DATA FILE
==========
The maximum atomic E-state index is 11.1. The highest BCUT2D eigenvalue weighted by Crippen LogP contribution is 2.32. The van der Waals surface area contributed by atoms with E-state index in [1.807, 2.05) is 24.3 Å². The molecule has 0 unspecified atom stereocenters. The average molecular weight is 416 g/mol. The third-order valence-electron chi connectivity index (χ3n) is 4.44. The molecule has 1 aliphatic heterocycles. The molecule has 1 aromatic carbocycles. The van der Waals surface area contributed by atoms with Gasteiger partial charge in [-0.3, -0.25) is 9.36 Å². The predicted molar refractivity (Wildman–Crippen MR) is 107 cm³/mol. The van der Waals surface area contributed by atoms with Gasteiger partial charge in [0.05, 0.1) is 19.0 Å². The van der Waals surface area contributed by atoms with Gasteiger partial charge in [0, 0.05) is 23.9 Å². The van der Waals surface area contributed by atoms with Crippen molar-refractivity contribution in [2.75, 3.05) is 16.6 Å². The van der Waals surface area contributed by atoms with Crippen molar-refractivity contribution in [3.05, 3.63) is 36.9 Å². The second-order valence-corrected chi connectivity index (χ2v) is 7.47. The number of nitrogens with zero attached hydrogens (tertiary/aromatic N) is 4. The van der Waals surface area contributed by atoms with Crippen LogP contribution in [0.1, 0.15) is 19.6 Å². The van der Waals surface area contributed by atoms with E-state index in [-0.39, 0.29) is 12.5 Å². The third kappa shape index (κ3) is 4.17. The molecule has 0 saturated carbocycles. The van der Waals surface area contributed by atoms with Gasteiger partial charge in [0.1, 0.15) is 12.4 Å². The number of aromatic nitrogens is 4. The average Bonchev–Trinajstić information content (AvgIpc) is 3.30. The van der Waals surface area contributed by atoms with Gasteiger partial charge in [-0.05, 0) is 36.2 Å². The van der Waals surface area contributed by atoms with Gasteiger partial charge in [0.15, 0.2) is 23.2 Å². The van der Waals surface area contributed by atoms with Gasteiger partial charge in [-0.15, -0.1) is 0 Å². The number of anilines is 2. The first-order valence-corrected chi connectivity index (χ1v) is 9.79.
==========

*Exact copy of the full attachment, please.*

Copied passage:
The maximum atomic E-state index is 11.1. The highest BCUT2D eigenvalue weighted by Crippen LogP contribution is 2.32. The van der Waals surface area contributed by atoms with E-state index in [1.807, 2.05) is 24.3 Å². The molecule has 0 unspecified atom stereocenters. The average molecular weight is 416 g/mol. The third-order valence-electron chi connectivity index (χ3n) is 4.44. The molecule has 1 aliphatic heterocycles. The molecule has 1 aromatic carbocycles. The van der Waals surface area contributed by atoms with Gasteiger partial charge in [-0.3, -0.25) is 9.36 Å². The predicted molar refractivity (Wildman–Crippen MR) is 107 cm³/mol. The van der Waals surface area contributed by atoms with Gasteiger partial charge in [0.05, 0.1) is 19.0 Å². The van der Waals surface area contributed by atoms with Gasteiger partial charge in [0, 0.05) is 23.9 Å². The van der Waals surface area contributed by atoms with Crippen molar-refractivity contribution in [2.75, 3.05) is 16.6 Å². The van der Waals surface area contributed by atoms with Crippen molar-refractivity contribution in [3.05, 3.63) is 36.9 Å². The second-order valence-corrected chi connectivity index (χ2v) is 7.47. The number of nitrogens with zero attached hydrogens (tertiary/aromatic N) is 4. The van der Waals surface area contributed by atoms with Crippen LogP contribution in [0.1, 0.15) is 19.6 Å². The van der Waals surface area contributed by atoms with E-state index in [-0.39, 0.29) is 12.5 Å². The third kappa shape index (κ3) is 4.17. The molecule has 0 saturated carbocycles. The van der Waals surface area contributed by atoms with Gasteiger partial charge in [0.1, 0.15) is 12.4 Å². The number of aromatic nitrogens is 4. The average Bonchev–Trinajstić information content (AvgIpc) is 3.30. The van der Waals surface area contributed by atoms with Gasteiger partial charge in [-0.05, 0) is 36.2 Å². The van der Waals surface area contributed by atoms with Gasteiger partial charge in [0.15, 0.2) is 23.2 Å². The van der Waals surface area contributed by atoms with Gasteiger partial charge in [-0.15, -0.1) is 0 Å². The number of anilines is 2. The first-order valence-corrected chi connectivity index (χ1v) is 9.79.